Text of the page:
MODELS OF -
You've got this porcelain
with the word "CHAMBERS" on it.
can you tell which model it is?
is a guide to help you.
Various Models Of CHAMBERS Ranges
early CHAMBERS ranges looked like
And this -
- photo property of
CHAMBERS ranges used the ThermoDOME
The ThermoDome was raised and
lowered by a
supplied with the range down over a
pot you were cooking food in. Just
like the ThermoWell, you built up the
heat inside the ThermoDome, then
turned the gas off and cooked on
is how you identify your
LATER CHAMBERS RANGES
numbers on the early models are
pretty useless in telling
their age, features, etc., but the model
numbers "tell it all".
For example, a
fellow recently e-mailed me,
asking for help identifying
his old stove, a CHAMBERS Model 4742WL.
how that breaks down:
older CHAMBERS ranges were
different "series." Each series had a
designation, such as the
* Each digit in
the model number means a
> The FIRST number indicates
SERIES. In this case, this is a series
4,000 CHAMBERS range.
The SECOND number indicates the
"style' of range. In this case, the
"700" indicates a "table range with
broiler above" (by "table", they meant
the oven was level with the
cooktop, not above or below it, and the
broiler was in a second
opening/door above the oven).
> The THIRD number gives us
number of burners. In this case, 4.
> The FOURTH number tells us
quantity of hoods/domes it came with.
This one came with 2.
FIRST LETTER tells us the
original color (white).
LAST LETTER tells us the
location of the oven (left-handed or
right). This one is a left-handed
Simple, huh? I'm still working on
getting a chart that shows all of
- be patient. Until then, e-mail me for
help with identifying your
The most common models of
CHAMBERS ranges are "C", "B", and "A",
in that order. There are many
more, but these are the ones you will
find more of than any of the
Here are two
what we now call the "A" series, which were
made from 1936 through 1939 -
all-black handles and
labelled thumb latches, the drop-down
top. Many, but not all, came
without a backsplash.
to the Model "B" -
This is a Model 15B. It
was the top model of the "B" series. All
"B" models had the same basic body, but
they added amenities to the backsplash as
the price went up, culminating in the 15B.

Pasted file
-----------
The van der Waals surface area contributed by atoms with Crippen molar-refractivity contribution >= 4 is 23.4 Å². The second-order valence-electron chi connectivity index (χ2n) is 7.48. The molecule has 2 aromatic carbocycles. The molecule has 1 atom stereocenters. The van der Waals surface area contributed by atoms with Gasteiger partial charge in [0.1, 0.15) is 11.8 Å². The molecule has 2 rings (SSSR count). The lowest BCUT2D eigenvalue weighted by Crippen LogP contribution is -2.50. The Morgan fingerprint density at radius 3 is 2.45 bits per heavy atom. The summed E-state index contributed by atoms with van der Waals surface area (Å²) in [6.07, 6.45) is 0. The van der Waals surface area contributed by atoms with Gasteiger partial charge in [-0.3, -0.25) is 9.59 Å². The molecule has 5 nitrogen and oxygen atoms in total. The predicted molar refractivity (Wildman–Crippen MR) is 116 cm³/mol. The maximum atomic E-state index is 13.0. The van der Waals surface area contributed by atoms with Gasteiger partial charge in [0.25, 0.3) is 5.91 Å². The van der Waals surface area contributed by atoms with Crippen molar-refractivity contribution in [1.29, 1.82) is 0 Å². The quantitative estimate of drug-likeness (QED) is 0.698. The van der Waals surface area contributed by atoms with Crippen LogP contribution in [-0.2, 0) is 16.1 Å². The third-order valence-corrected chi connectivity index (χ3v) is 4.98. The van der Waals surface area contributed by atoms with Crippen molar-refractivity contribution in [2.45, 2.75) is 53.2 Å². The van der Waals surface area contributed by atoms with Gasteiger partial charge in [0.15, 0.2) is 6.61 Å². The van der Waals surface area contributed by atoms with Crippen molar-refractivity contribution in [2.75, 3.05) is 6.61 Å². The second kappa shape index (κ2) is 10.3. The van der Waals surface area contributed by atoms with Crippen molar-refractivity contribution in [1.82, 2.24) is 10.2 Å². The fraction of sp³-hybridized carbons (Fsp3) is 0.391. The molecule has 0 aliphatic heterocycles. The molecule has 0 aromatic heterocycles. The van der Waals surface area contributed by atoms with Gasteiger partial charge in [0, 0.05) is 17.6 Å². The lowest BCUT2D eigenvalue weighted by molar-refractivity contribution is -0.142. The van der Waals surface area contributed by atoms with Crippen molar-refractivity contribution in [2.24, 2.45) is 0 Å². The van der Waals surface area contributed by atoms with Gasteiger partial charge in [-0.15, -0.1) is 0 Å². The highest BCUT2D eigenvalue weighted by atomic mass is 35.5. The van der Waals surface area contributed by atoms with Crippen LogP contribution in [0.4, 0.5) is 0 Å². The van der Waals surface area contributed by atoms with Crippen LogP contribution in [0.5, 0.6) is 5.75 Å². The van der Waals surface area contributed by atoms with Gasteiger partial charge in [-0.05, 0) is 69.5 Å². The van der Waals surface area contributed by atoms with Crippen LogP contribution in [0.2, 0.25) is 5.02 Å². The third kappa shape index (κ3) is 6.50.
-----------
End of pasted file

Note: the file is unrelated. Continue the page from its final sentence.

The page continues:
These were made from 1939 through 1948,
with a gap during World War II.
backsplash. Some "B"s had no
drop-down top, but most did. Some "B"
models had black enameled tops, but most
had chrome handles and thumblatches.
This is e
"BZ". It LOOKS just like the B shown
above, until you look closer - it has no
grooves in the
Duracrome top, and has the wagon-wheel
shaped pilot light cover between
the top burners like a "C" (see
picture below). It was mechanically a
lot like a C, in fact, but retained
the "B" styling.
some pictures of the most
prevalent CHAMBERS, the Model "C",
which started production in 1949
Here is the C-series
with the updated look,
after Rangaire bought Chambers in 1964.
They changed the model name to
an MR-9-H. Here's how they looked in the
1968 Chambers sales brochure:
Here is a chart showing allo of the
CHAMBERS BUILT-IN'S -
CHAMBERS introduced their line of
built-in ovens, cooktops, and lift tops.
Many were available in gas or
electric models. Called an "In-A-(fill
in the blank), these became
popular with the new kitchens being
designed and built in that day.
The ovens, whether
gas or electric, operate the same
way as ovens in the free-standing
ranges, using retained heat to save
energy and cook without having to be
attended to. The units equipped
with a broiler/griddle do, too - you
will want to get an "Idle Hour
Cookbook" in order to fully utilize the
exclusive features of these
Here are some
of the built-in's CHAMBERS
manufactured over the years -
The first cooktop was a
Model 42-BB, which can be identified by
the "wagon wheel" pilot light covers on
top, which were borrowed from the C-series
range, and the handles are like the C
The MT-42B Built-In Cooktop. Note
the pilot light covers and handle
is the Model MT-42-C-1
Notice it has different
handles and knobs, the pilot light
covers are gone, and it has a
redesigned burner. It came in copper
or stainless steel.
early "IN-A-WALL" Gas Oven
(also came in an electric
were designed in Shelbyville by
the original CHAMBERS
later built-in Gas Oven (also
in an electric version). These
were designed in Oxford,
by the CHAMBERS after the
Rangaire purchase (note the
of design) -
I'm told the light bulb is part of
the circuit that makes it operate.
are to die
pictures of one of
these, the CHAMBERS
"Imperial" No. 7960